Viticulture and winemaking in Slovenia has existed since the time of the Celts and Illyrians tribes. Who began cultivating vines for the production of wine between the 5th and 4th centuries BC, long before the Romans introduced winemaking to the France, Spain and Germany.
Slovenia has more than 25,000 wineries producing approximately 70-80 million litres annually from 16,500ha of vineyards. About 70-75% of the country's production is white wine, with almost all of the wine being consumed domestically with only a small amount exported. Under the rule of the Austro-Hungarian Empire, privately owned wineries had a considerable presence, but steadily declined following the empire's fall and the foundation of Yugoslavia.

 

By the end of the WWII, co-operatives controlled nearly all of the wine production in Slovenia and wine quality was low as the emphasis was on the bulk production. The exception was the a few small privately owned wineries in the Drava Valley region which continued to operate.
In 1967, the government established the PSVVS (Business Association for Viticulture & Wine Production) which established chemical analysis and testing practices for quality assurance and issue seals of approval for wines which meet these standards - prior to being released onto the market.
The quality ranges are as followed:
• Namizno vino - Table wine
• Deželno vino PGO - Country wine
• Kakovostno vino ZGP - Quality wine
• Vrhunsko vino ZGP - Premium quality wine
Slovenia wine labels include the sweetness level - ranging from suho (dry), polsuho (medium-dry), polsladko (medium-sweet) and sladko (sweet). The designation Posebno Tradicionalno Poimenovanje (PTP) is applied to a traditional Slovenia wine from a specific region.
In 1991, Slovenia was the first Yugoslav republic to declare independence. While the wine industry experienced some decline following the turmoil of the Yugoslav wars, the region's strong ties to the West allowed the industry to recover. Today the Slovenian wine industry the most advanced and well developed of the former Yugoslav republics; is starting to gain interest around the world.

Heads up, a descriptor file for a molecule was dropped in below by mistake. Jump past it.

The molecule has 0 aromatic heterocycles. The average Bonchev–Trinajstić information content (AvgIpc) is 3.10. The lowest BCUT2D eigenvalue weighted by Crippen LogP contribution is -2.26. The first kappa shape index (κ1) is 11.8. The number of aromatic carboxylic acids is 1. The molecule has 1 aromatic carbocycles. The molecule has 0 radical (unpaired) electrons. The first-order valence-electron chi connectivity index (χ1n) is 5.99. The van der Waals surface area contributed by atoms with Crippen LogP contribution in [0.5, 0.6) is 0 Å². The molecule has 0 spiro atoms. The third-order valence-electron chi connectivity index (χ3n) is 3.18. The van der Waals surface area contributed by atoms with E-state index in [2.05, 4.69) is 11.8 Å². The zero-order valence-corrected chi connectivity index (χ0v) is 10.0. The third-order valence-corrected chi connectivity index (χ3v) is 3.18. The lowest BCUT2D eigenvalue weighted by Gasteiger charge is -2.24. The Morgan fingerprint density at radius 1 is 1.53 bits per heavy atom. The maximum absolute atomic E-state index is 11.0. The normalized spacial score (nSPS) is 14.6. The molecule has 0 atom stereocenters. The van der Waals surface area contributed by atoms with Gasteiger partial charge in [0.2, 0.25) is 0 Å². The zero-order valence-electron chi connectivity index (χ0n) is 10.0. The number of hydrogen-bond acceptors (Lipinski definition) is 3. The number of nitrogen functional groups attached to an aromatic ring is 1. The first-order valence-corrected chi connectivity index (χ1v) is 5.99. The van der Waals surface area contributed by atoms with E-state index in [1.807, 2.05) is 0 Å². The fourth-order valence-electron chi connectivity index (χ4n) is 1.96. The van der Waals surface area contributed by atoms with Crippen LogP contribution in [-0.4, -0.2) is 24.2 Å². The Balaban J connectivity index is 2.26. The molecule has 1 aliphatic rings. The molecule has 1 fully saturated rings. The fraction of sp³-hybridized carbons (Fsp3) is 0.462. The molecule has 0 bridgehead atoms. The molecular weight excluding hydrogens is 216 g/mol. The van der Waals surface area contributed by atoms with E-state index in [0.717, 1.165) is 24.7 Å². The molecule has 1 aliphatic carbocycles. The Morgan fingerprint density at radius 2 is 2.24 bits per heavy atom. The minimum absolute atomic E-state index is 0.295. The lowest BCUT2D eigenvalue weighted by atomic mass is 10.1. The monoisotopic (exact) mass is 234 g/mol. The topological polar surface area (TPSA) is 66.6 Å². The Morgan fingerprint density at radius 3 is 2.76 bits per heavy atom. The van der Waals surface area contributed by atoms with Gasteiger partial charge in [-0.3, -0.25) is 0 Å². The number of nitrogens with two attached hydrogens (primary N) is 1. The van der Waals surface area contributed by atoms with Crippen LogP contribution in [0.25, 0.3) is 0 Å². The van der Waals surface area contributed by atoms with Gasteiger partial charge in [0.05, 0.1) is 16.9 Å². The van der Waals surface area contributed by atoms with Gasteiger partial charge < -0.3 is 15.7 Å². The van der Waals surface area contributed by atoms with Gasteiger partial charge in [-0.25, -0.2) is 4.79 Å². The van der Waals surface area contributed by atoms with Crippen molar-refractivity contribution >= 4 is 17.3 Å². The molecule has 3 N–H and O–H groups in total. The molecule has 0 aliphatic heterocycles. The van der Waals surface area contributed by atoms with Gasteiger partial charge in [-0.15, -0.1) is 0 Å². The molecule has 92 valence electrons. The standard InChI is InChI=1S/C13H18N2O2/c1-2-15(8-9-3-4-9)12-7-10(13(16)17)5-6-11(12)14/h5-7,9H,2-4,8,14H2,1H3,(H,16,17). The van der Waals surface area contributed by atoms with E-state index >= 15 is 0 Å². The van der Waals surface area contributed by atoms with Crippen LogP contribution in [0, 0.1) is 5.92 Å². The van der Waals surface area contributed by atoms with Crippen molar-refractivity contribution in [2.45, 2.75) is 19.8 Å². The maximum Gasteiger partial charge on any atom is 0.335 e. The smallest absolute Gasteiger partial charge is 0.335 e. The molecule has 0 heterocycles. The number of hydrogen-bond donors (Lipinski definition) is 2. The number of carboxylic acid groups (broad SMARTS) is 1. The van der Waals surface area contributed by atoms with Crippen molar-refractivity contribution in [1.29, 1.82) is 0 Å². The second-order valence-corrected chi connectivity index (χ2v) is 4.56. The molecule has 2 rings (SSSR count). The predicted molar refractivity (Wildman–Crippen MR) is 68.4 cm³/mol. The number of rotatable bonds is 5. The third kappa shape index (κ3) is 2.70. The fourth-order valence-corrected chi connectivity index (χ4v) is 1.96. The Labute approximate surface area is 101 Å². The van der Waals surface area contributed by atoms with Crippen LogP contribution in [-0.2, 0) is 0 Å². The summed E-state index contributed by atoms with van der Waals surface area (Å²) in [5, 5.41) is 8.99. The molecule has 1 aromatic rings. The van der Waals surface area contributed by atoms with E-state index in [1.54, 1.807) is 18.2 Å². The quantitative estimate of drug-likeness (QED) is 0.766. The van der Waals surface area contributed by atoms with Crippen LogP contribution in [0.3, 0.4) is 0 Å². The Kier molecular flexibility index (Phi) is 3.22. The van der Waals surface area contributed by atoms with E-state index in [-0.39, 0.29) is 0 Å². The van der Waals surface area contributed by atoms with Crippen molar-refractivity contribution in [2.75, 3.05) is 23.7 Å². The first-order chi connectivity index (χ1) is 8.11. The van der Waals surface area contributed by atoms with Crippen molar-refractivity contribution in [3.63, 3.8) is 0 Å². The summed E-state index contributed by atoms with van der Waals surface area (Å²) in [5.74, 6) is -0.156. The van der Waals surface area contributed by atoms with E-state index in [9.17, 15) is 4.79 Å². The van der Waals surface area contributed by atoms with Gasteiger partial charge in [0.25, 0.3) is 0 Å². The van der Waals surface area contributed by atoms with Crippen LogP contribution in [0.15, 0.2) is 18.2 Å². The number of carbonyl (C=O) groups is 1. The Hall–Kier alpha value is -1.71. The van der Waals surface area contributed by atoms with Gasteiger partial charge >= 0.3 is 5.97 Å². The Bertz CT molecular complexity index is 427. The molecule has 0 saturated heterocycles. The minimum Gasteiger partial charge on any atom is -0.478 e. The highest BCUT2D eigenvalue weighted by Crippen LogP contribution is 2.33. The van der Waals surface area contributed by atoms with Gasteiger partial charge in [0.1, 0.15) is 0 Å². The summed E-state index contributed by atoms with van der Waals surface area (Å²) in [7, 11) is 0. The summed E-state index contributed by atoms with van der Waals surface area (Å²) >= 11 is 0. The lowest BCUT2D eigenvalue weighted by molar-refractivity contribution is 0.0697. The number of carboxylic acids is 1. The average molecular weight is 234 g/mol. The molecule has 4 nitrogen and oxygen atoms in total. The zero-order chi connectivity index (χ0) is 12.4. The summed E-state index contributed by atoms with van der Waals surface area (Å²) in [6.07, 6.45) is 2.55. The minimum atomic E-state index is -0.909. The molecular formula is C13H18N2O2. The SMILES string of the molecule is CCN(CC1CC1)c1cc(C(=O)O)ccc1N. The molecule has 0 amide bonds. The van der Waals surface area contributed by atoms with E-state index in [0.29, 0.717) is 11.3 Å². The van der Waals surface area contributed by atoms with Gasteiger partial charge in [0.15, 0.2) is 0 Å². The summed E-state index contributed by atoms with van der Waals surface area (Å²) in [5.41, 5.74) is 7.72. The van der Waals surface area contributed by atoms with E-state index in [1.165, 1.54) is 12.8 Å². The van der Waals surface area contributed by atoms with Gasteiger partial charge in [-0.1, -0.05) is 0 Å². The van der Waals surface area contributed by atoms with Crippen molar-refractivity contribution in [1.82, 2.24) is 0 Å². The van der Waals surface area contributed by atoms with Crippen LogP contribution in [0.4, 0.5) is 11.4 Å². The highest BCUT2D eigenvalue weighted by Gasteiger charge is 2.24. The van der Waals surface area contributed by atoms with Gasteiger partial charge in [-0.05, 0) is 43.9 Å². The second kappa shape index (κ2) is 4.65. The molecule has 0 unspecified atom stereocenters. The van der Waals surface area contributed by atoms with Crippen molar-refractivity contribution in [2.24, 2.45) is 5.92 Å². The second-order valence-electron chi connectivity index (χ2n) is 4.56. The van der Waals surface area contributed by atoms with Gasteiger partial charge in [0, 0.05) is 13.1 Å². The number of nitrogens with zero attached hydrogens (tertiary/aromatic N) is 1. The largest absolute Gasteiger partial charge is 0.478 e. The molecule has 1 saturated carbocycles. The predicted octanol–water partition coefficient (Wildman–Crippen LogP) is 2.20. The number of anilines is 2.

Slovenia has three main wine regions: the Littoral (Primoska), Lower Sava Valley (Posavje), and Drava Valley (Podravje). Slovenia has a diverse geography, providing a wide variety of microclimates. The region is bordered to the north - by the Austrian Alps, to the west Italy and the Adriatic Sea, Hungary to the east and Croatia on the southern border. Many of Slovenia's vineyards are located along slopes or hillsides in terraced rows on the Julian and Karavanke Alps and the Pannonian Plain. The Drava and Sava Rivers are major influences in the Drava and Lower Sava Valley’s. Historically vines were trained in a pergola style to optimize yields. With an emphasis on higher quality wine production, this has encouraged vineyards to change to Guyot style vine training.
While wines were historically aged in a variety of sized Slovenian or Slavonian wooden casks, recently there is more use of smaller French oak barrels. In Littoral, dessert wines are made in a passito style with the Brda region specializing in wines made from Verduc and Pikolit. In the Drava Valley region, botrytized wines are produced from Laški Rizling, Renski Rizling and Šipon and classified in a similar way to the German system based on sweetness ranging from: pozna trgatev (Spätlese), izbor (Auslese), jagodni izbor (Beerenauslese), ledeno vino (Eiswein) and suhi jagodni izbor (Trockenbeerenauslese).
Slovenia’s inland wine regions Posavje and Podravje are known for their white than red wines. Laški Rizling (known in Austria as Welschriesling) with Šipon (known as Furmint in Hungry) and Chardonnay are the most common varietals of Podravje - as are Traminec (Gewürztraminer) and Rizvanec (Muller-Thurgau). Sivi Pinot (Pinot Grigio/Gris) is also planted widely, as is Beli Pinot (Pinot Blanc) and Radgonska Ranina. In Primoska, the region's is notable for Refosco, Tokaj (Tai) and Rebula (Ribolla). Also red Bordeaux varietals are now popular in Slovenia, with Cabernet Sauvignon, Merlot and even the ancient Carménère, being used to make quality Primoska reds. Along with plantings of Pinot Noir (Modri Pinot) - and Sauvignon Blanc.